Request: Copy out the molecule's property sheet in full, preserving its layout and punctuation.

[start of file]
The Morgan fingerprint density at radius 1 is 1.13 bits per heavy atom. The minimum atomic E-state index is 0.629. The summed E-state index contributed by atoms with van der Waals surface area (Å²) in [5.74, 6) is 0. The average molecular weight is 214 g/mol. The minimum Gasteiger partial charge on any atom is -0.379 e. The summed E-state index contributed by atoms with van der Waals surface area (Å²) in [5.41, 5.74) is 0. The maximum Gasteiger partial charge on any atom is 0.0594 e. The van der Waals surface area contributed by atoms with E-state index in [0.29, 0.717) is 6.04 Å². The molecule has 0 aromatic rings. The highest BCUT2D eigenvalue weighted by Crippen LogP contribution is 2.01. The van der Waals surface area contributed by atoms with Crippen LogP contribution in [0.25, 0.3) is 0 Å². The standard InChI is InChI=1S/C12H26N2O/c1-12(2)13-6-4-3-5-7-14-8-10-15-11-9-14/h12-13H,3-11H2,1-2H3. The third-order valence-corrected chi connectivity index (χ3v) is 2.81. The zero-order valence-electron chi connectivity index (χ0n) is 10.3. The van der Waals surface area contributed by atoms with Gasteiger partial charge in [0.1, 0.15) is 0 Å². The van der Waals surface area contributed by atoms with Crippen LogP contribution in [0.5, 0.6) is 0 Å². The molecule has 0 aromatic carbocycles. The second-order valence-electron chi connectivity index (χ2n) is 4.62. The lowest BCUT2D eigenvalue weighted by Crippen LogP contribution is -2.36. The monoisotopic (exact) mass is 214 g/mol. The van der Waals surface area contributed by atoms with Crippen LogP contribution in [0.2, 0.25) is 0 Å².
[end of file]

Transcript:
The Morgan fingerprint density at radius 1 is 1.13 bits per heavy atom. The minimum atomic E-state index is 0.629. The summed E-state index contributed by atoms with van der Waals surface area (Å²) in [5.74, 6) is 0. The average molecular weight is 214 g/mol. The minimum Gasteiger partial charge on any atom is -0.379 e. The summed E-state index contributed by atoms with van der Waals surface area (Å²) in [5.41, 5.74) is 0. The maximum Gasteiger partial charge on any atom is 0.0594 e. The van der Waals surface area contributed by atoms with E-state index in [0.29, 0.717) is 6.04 Å². The molecule has 0 aromatic rings. The highest BCUT2D eigenvalue weighted by Crippen LogP contribution is 2.01. The van der Waals surface area contributed by atoms with Crippen LogP contribution in [0.25, 0.3) is 0 Å². The standard InChI is InChI=1S/C12H26N2O/c1-12(2)13-6-4-3-5-7-14-8-10-15-11-9-14/h12-13H,3-11H2,1-2H3. The third-order valence-corrected chi connectivity index (χ3v) is 2.81. The zero-order valence-electron chi connectivity index (χ0n) is 10.3. The van der Waals surface area contributed by atoms with Gasteiger partial charge in [0.1, 0.15) is 0 Å². The van der Waals surface area contributed by atoms with Crippen LogP contribution in [0.5, 0.6) is 0 Å². The molecule has 0 aromatic carbocycles. The second-order valence-electron chi connectivity index (χ2n) is 4.62. The lowest BCUT2D eigenvalue weighted by Crippen LogP contribution is -2.36. The monoisotopic (exact) mass is 214 g/mol. The van der Waals surface area contributed by atoms with Crippen LogP contribution in [0.2, 0.25) is 0 Å².